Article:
Experts urge review of maths teaching after study shows children lack spatial reasoning skills
Mathematics teaching needs to be rethought because children's spatial reasoning skills are not developed enough, a new study says.
Pupils who took part in the research struggled with basic geometry problems, suggesting their knowledge about shapes isn't checked often enough, and there needs to be more space on the curriculum for them to practice what they have learned.
Academics measured children's spatial reasoning skills by asking them simple questions about which shapes fit together. Pupils could identify a main shape from an images made up of many but struggled to identify others.
Spatial reasoning skills help people to rotate shapes mentally to see how they would look in different directions. This is essential in professions involving IT and engineering. Experts believe the 1,357 grade 4 to 9 students in Japan who took part in the study struggled because they couldn't both visualize shapes and apply mathematical theory to solve geometry problems.
Dr. Tao Fujita, from the University of Exeter, who led the research, said: "We set very simple mathematical problems for pupils of different ages and found a low number of children could answer them correctly. Although these were pupils in Japan there is nothing to suggest the same issue won't be seen in other countries. The issue may be teachers are making assumptions about children's geometry skills. But we show it is important they keep checking their knowledge. Being comfortable working with shapes is essential in STEM/STEAM professions involving IT and engineering. It would be useful if schools checked, perhaps yearly, children's spatial reasoning skills."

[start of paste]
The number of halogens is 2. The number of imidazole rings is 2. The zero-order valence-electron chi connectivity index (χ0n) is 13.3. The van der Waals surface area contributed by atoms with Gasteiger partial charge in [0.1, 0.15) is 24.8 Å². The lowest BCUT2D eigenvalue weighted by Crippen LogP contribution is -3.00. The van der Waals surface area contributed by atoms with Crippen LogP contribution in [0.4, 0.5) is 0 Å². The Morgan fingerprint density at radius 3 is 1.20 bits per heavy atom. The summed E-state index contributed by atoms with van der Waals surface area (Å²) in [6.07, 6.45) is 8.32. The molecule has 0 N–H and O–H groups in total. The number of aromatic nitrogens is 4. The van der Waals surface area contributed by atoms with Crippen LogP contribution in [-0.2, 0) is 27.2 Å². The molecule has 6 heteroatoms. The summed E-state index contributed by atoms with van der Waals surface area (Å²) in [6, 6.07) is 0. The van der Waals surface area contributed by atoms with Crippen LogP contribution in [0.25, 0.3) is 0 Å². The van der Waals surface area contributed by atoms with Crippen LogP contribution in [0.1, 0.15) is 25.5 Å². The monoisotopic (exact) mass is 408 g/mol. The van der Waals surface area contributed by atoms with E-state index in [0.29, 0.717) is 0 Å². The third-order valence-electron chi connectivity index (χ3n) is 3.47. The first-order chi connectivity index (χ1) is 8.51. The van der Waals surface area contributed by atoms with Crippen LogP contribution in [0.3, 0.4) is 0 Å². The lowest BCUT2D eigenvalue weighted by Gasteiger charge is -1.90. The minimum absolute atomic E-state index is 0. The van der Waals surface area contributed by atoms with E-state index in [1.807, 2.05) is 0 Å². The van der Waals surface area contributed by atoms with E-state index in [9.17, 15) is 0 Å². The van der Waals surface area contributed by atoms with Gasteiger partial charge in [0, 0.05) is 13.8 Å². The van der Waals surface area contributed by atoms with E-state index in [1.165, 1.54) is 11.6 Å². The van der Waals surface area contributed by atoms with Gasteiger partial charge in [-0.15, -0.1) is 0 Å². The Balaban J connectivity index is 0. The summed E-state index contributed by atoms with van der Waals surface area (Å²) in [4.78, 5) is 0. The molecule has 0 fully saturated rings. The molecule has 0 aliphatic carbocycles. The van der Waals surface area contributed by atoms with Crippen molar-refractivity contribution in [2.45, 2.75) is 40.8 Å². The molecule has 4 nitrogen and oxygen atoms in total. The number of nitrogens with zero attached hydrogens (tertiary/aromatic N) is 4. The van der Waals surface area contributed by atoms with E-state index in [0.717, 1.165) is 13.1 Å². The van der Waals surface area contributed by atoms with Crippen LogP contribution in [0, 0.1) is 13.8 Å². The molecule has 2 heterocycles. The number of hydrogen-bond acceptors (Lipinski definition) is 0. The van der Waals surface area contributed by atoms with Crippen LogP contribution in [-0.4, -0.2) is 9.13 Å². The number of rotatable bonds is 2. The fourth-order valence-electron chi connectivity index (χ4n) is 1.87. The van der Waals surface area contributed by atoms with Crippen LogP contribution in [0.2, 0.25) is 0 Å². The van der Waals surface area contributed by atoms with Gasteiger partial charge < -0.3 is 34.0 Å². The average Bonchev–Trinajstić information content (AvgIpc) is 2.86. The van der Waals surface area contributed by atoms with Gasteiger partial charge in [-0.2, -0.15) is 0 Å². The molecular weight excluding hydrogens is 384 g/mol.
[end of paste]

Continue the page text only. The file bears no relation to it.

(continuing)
The study, published in the Mathematics Education Research Journal, also involved academics from the Nara University of Education and Shizuoka University in Japan and the University of Southampton. They worked with teachers to run a lesson as part of the study, and also surveyed pupils.
The students would have learned about 3-D shapes including cubes, cuboids, prisms, pyramids, nets and how to represent 3-D shapes in 2-D in previous lessons, but they could not use their knowledge and reasoning when they solve simple, but unfamiliar geometrical problems.
Almost all secondary students could recognize certain but not all angles in a cube.
About 30 percent of primary school-age students mistakenly thought one side of a cube is the same length as the diagonal of its face. The correct answer is that the diagonal side is longer.
Students could use spatial visualization to mentally rotate diagrams, but they struggled to determine where the triangle would be when drawn inside a cube.
Dr. Fujita said: "It's not enough to know the name of shapes, children also need to use their knowledge to solve problems. The curriculum should have more space for children to practice this. More opportunities should be given to primary and secondary students to practice their spatial reasoning skills and to consolidate their knowledge of geometry.
"Current Japanese curriculum for 3-D geometry should be re-examined, and more learning opportunities might be given to both primary and secondary school students in which they can not only exercise their spatial reasoning skills but also consolidate and share, discuss and explicitly use what they have learned."